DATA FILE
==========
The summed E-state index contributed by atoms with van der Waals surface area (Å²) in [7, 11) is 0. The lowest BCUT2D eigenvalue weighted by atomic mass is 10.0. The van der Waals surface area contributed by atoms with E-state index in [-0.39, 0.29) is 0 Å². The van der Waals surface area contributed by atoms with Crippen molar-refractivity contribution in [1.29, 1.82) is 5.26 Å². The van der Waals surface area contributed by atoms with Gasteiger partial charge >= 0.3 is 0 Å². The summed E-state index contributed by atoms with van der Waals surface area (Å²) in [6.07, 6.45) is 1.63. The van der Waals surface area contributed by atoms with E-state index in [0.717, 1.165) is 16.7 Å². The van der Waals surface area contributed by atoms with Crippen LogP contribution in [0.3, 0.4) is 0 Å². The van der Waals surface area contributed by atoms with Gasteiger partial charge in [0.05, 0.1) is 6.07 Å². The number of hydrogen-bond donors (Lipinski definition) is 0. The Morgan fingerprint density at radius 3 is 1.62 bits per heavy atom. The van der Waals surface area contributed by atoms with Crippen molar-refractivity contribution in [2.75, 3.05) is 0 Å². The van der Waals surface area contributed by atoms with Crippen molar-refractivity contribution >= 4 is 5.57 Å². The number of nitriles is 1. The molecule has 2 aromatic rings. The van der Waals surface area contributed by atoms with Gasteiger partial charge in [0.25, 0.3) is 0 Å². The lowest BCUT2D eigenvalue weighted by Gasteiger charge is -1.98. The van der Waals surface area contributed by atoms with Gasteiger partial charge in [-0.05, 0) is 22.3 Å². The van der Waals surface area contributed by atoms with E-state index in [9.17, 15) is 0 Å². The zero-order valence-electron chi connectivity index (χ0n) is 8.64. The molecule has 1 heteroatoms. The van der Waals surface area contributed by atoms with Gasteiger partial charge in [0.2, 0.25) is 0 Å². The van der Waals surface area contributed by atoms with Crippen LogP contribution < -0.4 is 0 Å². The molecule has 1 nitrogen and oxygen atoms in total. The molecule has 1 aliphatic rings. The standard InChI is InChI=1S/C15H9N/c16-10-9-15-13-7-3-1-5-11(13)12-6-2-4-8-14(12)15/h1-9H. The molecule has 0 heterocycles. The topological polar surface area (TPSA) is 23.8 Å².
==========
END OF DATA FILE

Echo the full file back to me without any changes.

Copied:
The summed E-state index contributed by atoms with van der Waals surface area (Å²) in [7, 11) is 0. The lowest BCUT2D eigenvalue weighted by atomic mass is 10.0. The van der Waals surface area contributed by atoms with E-state index in [-0.39, 0.29) is 0 Å². The van der Waals surface area contributed by atoms with Crippen molar-refractivity contribution in [1.29, 1.82) is 5.26 Å². The van der Waals surface area contributed by atoms with Gasteiger partial charge >= 0.3 is 0 Å². The summed E-state index contributed by atoms with van der Waals surface area (Å²) in [6.07, 6.45) is 1.63. The van der Waals surface area contributed by atoms with E-state index in [0.717, 1.165) is 16.7 Å². The van der Waals surface area contributed by atoms with Crippen LogP contribution in [0.3, 0.4) is 0 Å². The van der Waals surface area contributed by atoms with Gasteiger partial charge in [0.05, 0.1) is 6.07 Å². The number of hydrogen-bond donors (Lipinski definition) is 0. The Morgan fingerprint density at radius 3 is 1.62 bits per heavy atom. The van der Waals surface area contributed by atoms with Crippen molar-refractivity contribution in [2.75, 3.05) is 0 Å². The van der Waals surface area contributed by atoms with Crippen molar-refractivity contribution >= 4 is 5.57 Å². The number of nitriles is 1. The molecule has 2 aromatic rings. The van der Waals surface area contributed by atoms with Gasteiger partial charge in [0.25, 0.3) is 0 Å². The lowest BCUT2D eigenvalue weighted by Gasteiger charge is -1.98. The van der Waals surface area contributed by atoms with Gasteiger partial charge in [-0.05, 0) is 22.3 Å². The van der Waals surface area contributed by atoms with E-state index in [9.17, 15) is 0 Å². The zero-order valence-electron chi connectivity index (χ0n) is 8.64. The molecule has 1 heteroatoms. The van der Waals surface area contributed by atoms with Gasteiger partial charge in [0.2, 0.25) is 0 Å². The van der Waals surface area contributed by atoms with Crippen LogP contribution < -0.4 is 0 Å². The molecule has 1 nitrogen and oxygen atoms in total. The molecule has 1 aliphatic rings. The standard InChI is InChI=1S/C15H9N/c16-10-9-15-13-7-3-1-5-11(13)12-6-2-4-8-14(12)15/h1-9H. The molecule has 0 heterocycles. The topological polar surface area (TPSA) is 23.8 Å².